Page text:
|Publication number||US4528617 A|
|Application number||US 06/576,313|
|Publication date||Jul 9, 1985|
|Filing date||Feb 2, 1984|
|Priority date||Feb 8, 1982|
|Publication number||06576313, 576313, US 4528617 A, US 4528617A, US-A-4528617, US4528617 A, US4528617A|
|Inventors||Paul A. Blackington|
|Original Assignee||Sheltered Workshop For The Disabled, Inc.|
|Export Citation||BiBTeX, EndNote, RefMan|
|Patent Citations (10), Referenced by (96), Classifications (10), Legal Events (3)|
|External Links: USPTO, USPTO Assignment, Espacenet|
This application is a continuation of my prior copending Application Ser. No. 346,723 filed Feb. 8, 1982, now abandoned.
This invention relates to apparatus for distributing light from a source over an area. In a wide variety of applications it is necessary or desirable that light be distributed over a substantial area, but difficult or undesirable to locate a conventional light source adjacent to the area. For example, it may be desirable to back-light an LCD (liquid crystal display), but undesirable for various reasons to place a fluorescent lamp, electroluminescent panel or similar device behind the LCD. In various applications the use of conventional light sources is undesirable for different reasons, such as lack of space, the susceptibility of such a course to a magnetic or electric field, or to shock or vibration. In some applications the cost of a high voltage supply auxiliary apparatus needed to operate a light source precludes its use. In some applications the heat generated by a light source renders its use undesirable.
It is well known that various disadvantages attending use of a light source adjacent an area to be lighted may be overcome by remote location of the light source, with light from the source conducted to the region to be lighted by means of an optical fiber, or a cable formed of plural optical fibers. However, the exit end of an optical fiber acts as a light source having an undesirably small diameter for many applications, and the spread of light exiting from a fiber end, which spread depends on the numerical aperture of the fiber, is too slight or gradual for some applications, requiring that a surface to be lighted be located further than may be desired from the end of the fiber. Further, light exits from a conventional fiber of circular cross-section in a conical pattern, and it is often desired instead that a region of square or rectangular shape be lighted. Thus one specific object of the invention is to provide apparatus for distributing light exiting from one or more optical fibers over a substantial area.
The invention is useful not only to distribute light exiting from the ends of optical fibers, but also to distribute light from various other devices, such as small incandescent lamps, and hence a more general object of the invention is to provide improved apparatus for distributing light from a small source area over a larger output area. Some further objects of the invention are to provide compact apparatus which will provide even distribution of light, and which is simple, reliable and inexpensive.
Other objects of the invention will in part be obvious and will in part appear hereinafter.
The invention accordingly comprises the features of construction, combination of elements, and arrangement of parts, which will be exemplified in the constructions hereinafter set forth, and the scope of the invention will be indicated in the claims.
For a fuller understanding of the nature and objects of the invention reference should be had to the following detailed description taken in connection with the accompanying drawings, in which:
FIGS. 1a and 1b are front and rear views, respectively, of one form of the invention.
FIG. 1c is an end elevation view taken at lines 1c--1c in either FIG. 1a or FIG. 1b.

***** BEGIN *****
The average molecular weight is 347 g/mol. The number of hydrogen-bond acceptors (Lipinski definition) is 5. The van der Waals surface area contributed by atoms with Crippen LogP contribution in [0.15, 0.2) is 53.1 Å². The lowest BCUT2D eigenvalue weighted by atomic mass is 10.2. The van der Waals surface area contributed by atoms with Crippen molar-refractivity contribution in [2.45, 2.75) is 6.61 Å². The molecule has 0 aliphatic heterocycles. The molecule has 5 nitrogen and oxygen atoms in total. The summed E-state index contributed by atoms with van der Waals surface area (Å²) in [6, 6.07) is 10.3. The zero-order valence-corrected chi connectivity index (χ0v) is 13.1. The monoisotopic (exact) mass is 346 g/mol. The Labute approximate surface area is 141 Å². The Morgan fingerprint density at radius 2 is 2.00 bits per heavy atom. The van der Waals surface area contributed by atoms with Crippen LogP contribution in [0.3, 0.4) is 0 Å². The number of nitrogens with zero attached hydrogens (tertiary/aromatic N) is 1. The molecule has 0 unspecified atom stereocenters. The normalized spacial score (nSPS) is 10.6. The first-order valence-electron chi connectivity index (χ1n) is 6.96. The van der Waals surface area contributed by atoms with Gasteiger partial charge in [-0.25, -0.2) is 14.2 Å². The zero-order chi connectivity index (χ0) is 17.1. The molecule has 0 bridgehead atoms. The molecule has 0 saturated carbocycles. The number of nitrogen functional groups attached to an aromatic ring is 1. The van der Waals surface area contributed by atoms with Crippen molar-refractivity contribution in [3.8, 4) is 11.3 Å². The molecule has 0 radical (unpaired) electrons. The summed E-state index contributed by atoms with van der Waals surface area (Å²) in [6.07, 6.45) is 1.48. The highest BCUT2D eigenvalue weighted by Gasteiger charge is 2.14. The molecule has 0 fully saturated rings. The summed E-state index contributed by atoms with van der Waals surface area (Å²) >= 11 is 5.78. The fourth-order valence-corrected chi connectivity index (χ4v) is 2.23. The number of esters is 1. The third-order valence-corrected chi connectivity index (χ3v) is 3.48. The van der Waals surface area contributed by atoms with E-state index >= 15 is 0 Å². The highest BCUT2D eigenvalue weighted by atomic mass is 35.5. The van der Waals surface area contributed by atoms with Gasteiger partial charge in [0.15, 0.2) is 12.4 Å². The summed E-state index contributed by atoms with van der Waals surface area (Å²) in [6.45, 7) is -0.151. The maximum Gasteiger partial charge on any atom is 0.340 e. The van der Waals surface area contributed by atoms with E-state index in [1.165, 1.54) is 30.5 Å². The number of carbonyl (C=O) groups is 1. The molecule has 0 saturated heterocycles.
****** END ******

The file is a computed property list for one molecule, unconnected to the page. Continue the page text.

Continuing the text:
FIG. 2a is an enlarged view of a portion of edge 14 in FIG. 1a.
FIG. 2b is an enlarged view of a portion of side 18 in FIG. 1c.
FIG. 3 is a perspective view illustrating the device of FIGS. 1c--1c with a pair of external reflector strips affixed to it.
FIG. 4 is a view similar to FIG. 1a illustrating a modified form of the invention.
FIG. 5 is an end view similar to FIG. 1c illustrating a further modified form of the invention.
FIG. 6 is a view similar to FIG. 2a illustrating several modifications which may be made to the invention.
FIG. 7 is an exploded view illustrating use of the invention to backlight a conventional liquid crystal display.
FIG. 8 is a front view of a modified form of the invention, and FIG. 8a is an end view of the device of FIG. 8 taken at lines 8a-- 8a in FIG. 8.
FIGS. 1a, 1b and 1c illustrate one simple embodiment of the invention. An integral diffuser and distributor block 10 preferably formed of a transparent plastic, such as an acrylic or polystyrene, has a rectangular boss portion having a generally planar front surface 11 which is lighted by light introduced into diffuser member 10 from an optical fiber F cemented into a recess 12 formed in end 13 of the block. The boss having front surface 11 need not necessarily be rectangular, though provision of generally rectangular lighted areas will be desired for various applications, such as back-lighting LCD displays. The rectangular boss may be fitted into a rectangular hole in a panel or frame (not shown).
The axis of the end of fiber F extends substantially parallel to a length-wise axis denoted x--x. Member 10 has a generally tapering upper edge 14, the character of which is more precisely seen by reference to FIG. 2a, wherein upper edge 14 may be seen to comprise a series of successive surfaces 16, 16 each arranged at a 45° angle to the x axis, separated by intermediate surfaces, such as those shown at 17, which are parallel to the x axis. The surfaces 16, 16 and 17, 17 each also extend parallel to a z--z axis (FIG. 1c), which extends normal to the paper in FIGS. 1a and 1b. The x--x, y--y and z--z axes are mutually perpendicular. Thus the surfaces 16, 16 are spaced apart from each other in the x direction, but are adjacent to each other in the y direction, and with the lower edge of one surface 16 at the same y location as the upper edge of the next surface 16 they are contiguous to each other in the y direction. Further, the surfaces 16, 16 are mutually parallel, extending obliquely to the x direction at the 45° angle shown, and extending in the z direction.